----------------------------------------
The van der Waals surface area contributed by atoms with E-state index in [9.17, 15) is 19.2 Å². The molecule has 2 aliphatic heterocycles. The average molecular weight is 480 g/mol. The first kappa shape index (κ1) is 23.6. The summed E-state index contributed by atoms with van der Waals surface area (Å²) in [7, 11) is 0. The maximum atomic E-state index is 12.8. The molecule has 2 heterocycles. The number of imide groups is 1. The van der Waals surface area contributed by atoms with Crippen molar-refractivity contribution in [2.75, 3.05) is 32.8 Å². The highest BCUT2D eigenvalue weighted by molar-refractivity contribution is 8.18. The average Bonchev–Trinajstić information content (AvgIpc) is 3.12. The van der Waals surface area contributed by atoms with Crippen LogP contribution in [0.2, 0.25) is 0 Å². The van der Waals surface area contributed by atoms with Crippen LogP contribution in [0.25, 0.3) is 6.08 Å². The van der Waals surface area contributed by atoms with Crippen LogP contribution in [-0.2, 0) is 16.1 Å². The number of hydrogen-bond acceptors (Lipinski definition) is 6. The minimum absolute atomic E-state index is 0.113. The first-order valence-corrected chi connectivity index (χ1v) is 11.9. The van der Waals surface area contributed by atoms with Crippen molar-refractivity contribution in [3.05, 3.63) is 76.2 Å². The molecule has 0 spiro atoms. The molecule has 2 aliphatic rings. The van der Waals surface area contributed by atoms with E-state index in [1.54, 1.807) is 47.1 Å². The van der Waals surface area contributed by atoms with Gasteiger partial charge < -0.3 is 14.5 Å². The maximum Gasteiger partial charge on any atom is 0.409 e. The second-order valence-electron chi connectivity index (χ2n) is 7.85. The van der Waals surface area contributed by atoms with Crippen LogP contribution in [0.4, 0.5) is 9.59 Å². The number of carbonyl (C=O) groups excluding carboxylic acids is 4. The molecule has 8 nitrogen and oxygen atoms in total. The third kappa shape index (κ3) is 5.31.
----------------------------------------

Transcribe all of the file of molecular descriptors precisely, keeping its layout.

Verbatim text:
The van der Waals surface area contributed by atoms with E-state index in [9.17, 15) is 19.2 Å². The molecule has 2 aliphatic heterocycles. The average molecular weight is 480 g/mol. The first kappa shape index (κ1) is 23.6. The summed E-state index contributed by atoms with van der Waals surface area (Å²) in [7, 11) is 0. The maximum atomic E-state index is 12.8. The molecule has 2 heterocycles. The number of imide groups is 1. The van der Waals surface area contributed by atoms with Crippen molar-refractivity contribution in [2.75, 3.05) is 32.8 Å². The highest BCUT2D eigenvalue weighted by molar-refractivity contribution is 8.18. The average Bonchev–Trinajstić information content (AvgIpc) is 3.12. The van der Waals surface area contributed by atoms with Crippen LogP contribution in [0.2, 0.25) is 0 Å². The van der Waals surface area contributed by atoms with Crippen LogP contribution in [0.25, 0.3) is 6.08 Å². The van der Waals surface area contributed by atoms with Crippen LogP contribution in [-0.2, 0) is 16.1 Å². The number of hydrogen-bond acceptors (Lipinski definition) is 6. The minimum absolute atomic E-state index is 0.113. The first-order valence-corrected chi connectivity index (χ1v) is 11.9. The van der Waals surface area contributed by atoms with Crippen molar-refractivity contribution in [3.05, 3.63) is 76.2 Å². The molecule has 0 spiro atoms. The molecule has 2 aliphatic rings. The van der Waals surface area contributed by atoms with E-state index in [1.54, 1.807) is 47.1 Å². The van der Waals surface area contributed by atoms with Gasteiger partial charge < -0.3 is 14.5 Å². The maximum Gasteiger partial charge on any atom is 0.409 e. The second-order valence-electron chi connectivity index (χ2n) is 7.85. The van der Waals surface area contributed by atoms with Crippen LogP contribution in [0.4, 0.5) is 9.59 Å². The number of carbonyl (C=O) groups excluding carboxylic acids is 4. The molecule has 8 nitrogen and oxygen atoms in total. The third kappa shape index (κ3) is 5.31.